Apple, Motorola appeal dismissal of patent infringement case
Companies filed appeals separately on Friday, reports say
Apple and Motorola Mobility, now a subsidiary of Google, have separately appealed the June decision of a U.S. federal judge to throw out their patent infringement case, according to reports Saturday.
Judge Richard Posner of the U.S. District Court for the Northern District of Illinois dismissed the patent case "with prejudice," last month, denying requests from both companies for injunctions and ruling that neither party could resubmit the lawsuit.
Apple had filed a suit against Motorola, alleging that devices such as the Droid and associated software infringed on its patents. Motorola brought a counterclaim that Apple was infringing its own patents.
In separate filings Friday, Apple and Motorola Mobility appealed Posner's rulings, according to published reports.
Apple and Motorola were not immediately available for comment.
"Apple and Google subsidiary Motorola Mobility have both decided to appeal every single decision that Judge Posner made that wasn't in their favor," said legal analyst and consultant Florian Mueller in a blog post Saturday. "They leave no stone unturned." Mueller has been tapped as a consultant for tech companies including Oracle and Microsoft.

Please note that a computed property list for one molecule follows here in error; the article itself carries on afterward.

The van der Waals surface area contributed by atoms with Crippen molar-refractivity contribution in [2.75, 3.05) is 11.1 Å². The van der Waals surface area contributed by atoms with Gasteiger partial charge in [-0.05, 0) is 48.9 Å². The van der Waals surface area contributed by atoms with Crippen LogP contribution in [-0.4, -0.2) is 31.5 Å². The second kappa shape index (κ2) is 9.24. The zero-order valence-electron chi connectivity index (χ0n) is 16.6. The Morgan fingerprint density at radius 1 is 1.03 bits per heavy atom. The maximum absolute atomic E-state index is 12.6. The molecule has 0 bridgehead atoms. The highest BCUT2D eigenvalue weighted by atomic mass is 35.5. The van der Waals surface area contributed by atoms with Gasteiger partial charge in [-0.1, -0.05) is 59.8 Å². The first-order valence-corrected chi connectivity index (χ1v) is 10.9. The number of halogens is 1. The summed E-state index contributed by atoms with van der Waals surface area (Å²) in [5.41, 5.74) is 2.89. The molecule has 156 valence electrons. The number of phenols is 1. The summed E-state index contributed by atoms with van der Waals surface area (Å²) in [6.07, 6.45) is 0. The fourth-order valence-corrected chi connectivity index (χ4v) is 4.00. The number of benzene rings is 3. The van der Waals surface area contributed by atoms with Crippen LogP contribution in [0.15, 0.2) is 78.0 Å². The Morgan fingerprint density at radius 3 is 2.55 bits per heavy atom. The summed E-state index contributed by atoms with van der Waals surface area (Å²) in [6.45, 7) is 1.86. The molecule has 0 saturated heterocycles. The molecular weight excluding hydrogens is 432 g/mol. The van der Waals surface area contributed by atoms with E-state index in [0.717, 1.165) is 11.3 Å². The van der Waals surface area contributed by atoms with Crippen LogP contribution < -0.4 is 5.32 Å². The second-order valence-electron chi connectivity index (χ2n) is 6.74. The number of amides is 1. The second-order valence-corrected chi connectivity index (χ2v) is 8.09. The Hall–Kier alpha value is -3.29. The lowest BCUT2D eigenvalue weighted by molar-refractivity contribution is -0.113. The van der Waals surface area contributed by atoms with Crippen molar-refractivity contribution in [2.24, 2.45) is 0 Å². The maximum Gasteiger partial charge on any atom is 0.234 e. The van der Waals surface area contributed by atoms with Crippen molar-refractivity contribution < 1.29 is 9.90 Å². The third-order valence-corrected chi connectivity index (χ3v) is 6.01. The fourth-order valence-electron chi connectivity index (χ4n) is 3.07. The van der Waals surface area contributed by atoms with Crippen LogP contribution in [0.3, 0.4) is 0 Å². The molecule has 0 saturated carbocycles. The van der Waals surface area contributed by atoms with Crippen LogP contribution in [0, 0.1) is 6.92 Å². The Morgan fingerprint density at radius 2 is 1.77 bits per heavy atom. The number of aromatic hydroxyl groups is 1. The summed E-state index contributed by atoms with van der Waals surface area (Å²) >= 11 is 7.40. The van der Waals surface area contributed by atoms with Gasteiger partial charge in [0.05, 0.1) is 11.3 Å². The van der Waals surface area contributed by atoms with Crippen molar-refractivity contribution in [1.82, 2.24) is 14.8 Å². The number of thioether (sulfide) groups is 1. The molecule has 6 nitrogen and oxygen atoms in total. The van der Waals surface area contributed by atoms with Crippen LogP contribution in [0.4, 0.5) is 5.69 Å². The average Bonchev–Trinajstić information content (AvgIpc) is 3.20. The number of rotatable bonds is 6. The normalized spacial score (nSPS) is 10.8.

Among other rulings in the case, Posner decided that testimony of various expert witnesses was inadmissible. Posner also pared down Apple's four original patent infringement claims to one, and then dismissed the remaining claim as its request for an injunction.
Posner, who has generally been sharply critical of patent infringement cases, also denied Motorola's counterclaim for patent infringement and request for an injunction against Apple related to patents that were licensed under FRAND (fair, reasonable and nondiscriminatory) terms. "By committing to license its patents on FRAND terms, Motorola committed to license the [patent] to anyone willing to pay a FRAND royalty and thus implicitly acknowledged that a royalty is adequate compensation for a license to use that patent," Posner wrote.
Apple on Friday appealed, among other rulings, Posner's decision to strike Apple's damages expert and underlying damages theories and Apples entitlement to an injunction with respect to its patents, according to Mueller.
Motorola appealed, among other rulings, those portions of Posner's order in which the judge struck Motorola's damages expert and underlying damages theories, according to Mueller.
The two companies also have a case pending before the U.S. International Trade Commission and lawsuits ongoing in a number of other countries.